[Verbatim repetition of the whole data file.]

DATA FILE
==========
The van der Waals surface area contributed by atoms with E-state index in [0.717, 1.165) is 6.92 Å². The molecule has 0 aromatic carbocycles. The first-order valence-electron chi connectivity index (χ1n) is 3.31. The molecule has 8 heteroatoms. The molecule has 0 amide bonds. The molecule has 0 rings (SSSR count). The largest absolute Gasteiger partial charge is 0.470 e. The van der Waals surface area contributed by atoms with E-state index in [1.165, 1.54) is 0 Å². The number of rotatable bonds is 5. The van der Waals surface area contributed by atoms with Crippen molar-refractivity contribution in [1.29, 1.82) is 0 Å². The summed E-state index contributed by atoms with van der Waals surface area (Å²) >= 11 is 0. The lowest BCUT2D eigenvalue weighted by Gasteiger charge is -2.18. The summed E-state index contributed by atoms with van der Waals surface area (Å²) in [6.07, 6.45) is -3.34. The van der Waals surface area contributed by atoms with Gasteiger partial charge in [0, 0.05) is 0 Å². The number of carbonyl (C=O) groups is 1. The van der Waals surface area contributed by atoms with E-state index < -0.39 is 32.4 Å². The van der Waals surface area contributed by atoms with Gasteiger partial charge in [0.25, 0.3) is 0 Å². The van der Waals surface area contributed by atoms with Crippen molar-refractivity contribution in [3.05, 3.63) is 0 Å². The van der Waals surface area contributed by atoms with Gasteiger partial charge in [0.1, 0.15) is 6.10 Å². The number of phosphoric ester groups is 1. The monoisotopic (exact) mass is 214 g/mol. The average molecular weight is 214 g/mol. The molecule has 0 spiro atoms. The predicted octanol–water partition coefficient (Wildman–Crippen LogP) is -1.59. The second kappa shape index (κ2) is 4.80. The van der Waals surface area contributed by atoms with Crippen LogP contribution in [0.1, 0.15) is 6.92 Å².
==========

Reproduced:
The van der Waals surface area contributed by atoms with E-state index in [0.717, 1.165) is 6.92 Å². The molecule has 0 aromatic carbocycles. The first-order valence-electron chi connectivity index (χ1n) is 3.31. The molecule has 8 heteroatoms. The molecule has 0 amide bonds. The molecule has 0 rings (SSSR count). The largest absolute Gasteiger partial charge is 0.470 e. The van der Waals surface area contributed by atoms with E-state index in [1.165, 1.54) is 0 Å². The number of rotatable bonds is 5. The van der Waals surface area contributed by atoms with Crippen molar-refractivity contribution in [1.29, 1.82) is 0 Å². The summed E-state index contributed by atoms with van der Waals surface area (Å²) >= 11 is 0. The lowest BCUT2D eigenvalue weighted by Gasteiger charge is -2.18. The summed E-state index contributed by atoms with van der Waals surface area (Å²) in [6.07, 6.45) is -3.34. The van der Waals surface area contributed by atoms with Gasteiger partial charge in [0, 0.05) is 0 Å². The number of carbonyl (C=O) groups is 1. The van der Waals surface area contributed by atoms with E-state index < -0.39 is 32.4 Å². The van der Waals surface area contributed by atoms with Gasteiger partial charge in [0.25, 0.3) is 0 Å². The van der Waals surface area contributed by atoms with Crippen molar-refractivity contribution in [3.05, 3.63) is 0 Å². The van der Waals surface area contributed by atoms with Gasteiger partial charge in [0.1, 0.15) is 6.10 Å². The number of phosphoric ester groups is 1. The monoisotopic (exact) mass is 214 g/mol. The average molecular weight is 214 g/mol. The molecule has 0 spiro atoms. The predicted octanol–water partition coefficient (Wildman–Crippen LogP) is -1.59. The second kappa shape index (κ2) is 4.80. The van der Waals surface area contributed by atoms with Crippen LogP contribution in [0.1, 0.15) is 6.92 Å².